While job searching, my mind kept trailing back to a TESOL program I had heard about from a travel blogger a while back. I kept thinking about it and eventually applied, thinking “What the heck, it’s not like I’m actually going to do it.”

I had a conversation with one of the coordinators and then put it to the back of my mind. A week later, after another morning of waking up and wondering what was next, it hit me: this is it. Do it. 

And I did.

I applied and got my passport, got a visa to enter Thailand, gathered my documents, bought a one-way ticket, and set off.

Being here now feels weird (in a good way). You see, I was never one of those people who studied abroad or got to spout off all the places they’ve been. Studying abroad was never an option for me. I was always focused on working to pay my bills and get through school.

I would always roll my eyes whenever I would hear other people talking about how studying abroad was a “must” and to “just do it and not worry about the money”. Yeah, right. The study abroad programs were always out of reach for me financially.

When I graduated college and started a full-time job, I thought my time for extended travel was over. I was okay with that. Taking one week trips to places isn’t so bad.

Now, I’m getting to be in a new, unfamiliar, exciting place for six months. Something I never thought was possible. It’s crazy to me that I’m still even able to be here. Yesterday I was looking at inexpensive flights to India, Hong Kong, and other places…and it’s actually a possibility for me to take them!

I’m not some world traveler now. I do have a job teaching English, making a micro-salary (that I’m actually able to somewhat live on). Although, I will have breaks from school and do plan to take as many trips as I can.

In comes this site. I’m going to back at posting financial stuff next week. (back to the routine, yo!). I’m still pondering how I’m going to incorporate my life abroad into the mix. I really want to address some of the financial stuff of traveling and already have some ideas.

Now I just gotta get started!

This post is kinda choppy since I’m writing it at 8am in the morning before I got to training. Starting to carve out a time for writing, though! I look forward to getting back to the routine! 

SXSW 2016: Day 1

everybody wants some

South by Southwest Festival 2016: Friday, March 11.

President Obama Keynote

The lines for Obama were out the door, down the streets, and going on and on. A SXSW lottery was held so regular badge holders could win tickets to the speaking event. Sadly I didn’t win 🙁 I got to watch the live stream though 🙂

It was big news. President Obama was the first sitting president to visit SXSW. Considering the event was held during the Interactive (Technology, Data, Innovation) portion of the festival, a big focus of what Obama talked about was on the way technology is shaping our world.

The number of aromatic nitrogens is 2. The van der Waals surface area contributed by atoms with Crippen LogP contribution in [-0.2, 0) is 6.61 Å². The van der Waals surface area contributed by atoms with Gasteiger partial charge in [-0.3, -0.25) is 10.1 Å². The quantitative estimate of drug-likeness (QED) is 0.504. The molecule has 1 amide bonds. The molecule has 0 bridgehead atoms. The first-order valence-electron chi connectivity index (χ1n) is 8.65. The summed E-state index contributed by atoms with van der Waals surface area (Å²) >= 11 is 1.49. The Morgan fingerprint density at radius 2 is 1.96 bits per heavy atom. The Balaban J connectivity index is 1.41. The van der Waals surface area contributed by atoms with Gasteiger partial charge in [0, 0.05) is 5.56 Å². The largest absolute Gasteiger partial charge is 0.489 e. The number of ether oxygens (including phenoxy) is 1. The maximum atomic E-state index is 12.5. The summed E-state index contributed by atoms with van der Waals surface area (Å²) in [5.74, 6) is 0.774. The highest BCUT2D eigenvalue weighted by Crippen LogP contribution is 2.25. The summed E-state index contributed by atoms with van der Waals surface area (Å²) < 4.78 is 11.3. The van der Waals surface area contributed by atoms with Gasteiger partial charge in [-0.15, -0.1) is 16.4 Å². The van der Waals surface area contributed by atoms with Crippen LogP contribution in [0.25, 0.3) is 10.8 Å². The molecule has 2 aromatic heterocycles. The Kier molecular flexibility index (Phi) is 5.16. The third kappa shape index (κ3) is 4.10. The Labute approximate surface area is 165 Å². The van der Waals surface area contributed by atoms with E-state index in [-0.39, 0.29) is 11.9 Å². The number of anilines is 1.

Obama recognized the importance of embracing new talent and tech developments and how the government should get more involved in adapting tech advancements to better help citizens.

He cited examples including how more simpler and faster process of applying for college financial aid on the FAFSA website and the social security application being made more accessible.

Some depressing figures cited included how the U.S. ranks 31st out of 34 in voter turnout for developed nations.

“It’s easier to order pizza than it is to vote in this country”- President Obama

Obama’s closing remarks were how this country needs it’s citizens to step up, get involved, and look for ways to improve. It was reminiscent of former president JFK’s quote. 

No Tipping. Hospitality Included. 

I was interested a lot in this panel, wondering how a restaurant went about paying their servers more and abolishing tipping. The no-tipping debate has grown in the past year and questions about it have risen. Can restaurants implement no tipping without raising their menu prices surging? Is tipping even constitutional?

Dan Meyer, one of the panelists, owns The Modern in NYC. Since raising server and cook pay and eliminating tipping, the restaurant’s business has surged and become more profitable.

I talked about this with another festival attendee. He informed me of a case on the other end of the spectrum. A restaurant in LA had decided to implement no-tipping back in 2015 and it failed for them.

Joe’s Crab Shack has been experimenting with this. Their servers will start to be paid $12-14 an hour in some of the locations.

Richard Linklater’s Everybody Wants Some

The film called a “spiritual sequel” to Dazed and Confused premiered premiered on Friday, March 11th at SXSW. The movie follows a group of college baseball guys in the days leading up to starting the college semester. It made me remember when it was a simpler time 🙂 (the movie takes place in the 80’s).

The line started 3 HOURS before the premiere time. I waited in line for 2.5 hours. It was worth it. First time seeing a film at SXSW!

This first day of SXSW  2016 was awesome! Definite improvement over the last time I came in 2014. Stay tuned for the next few days!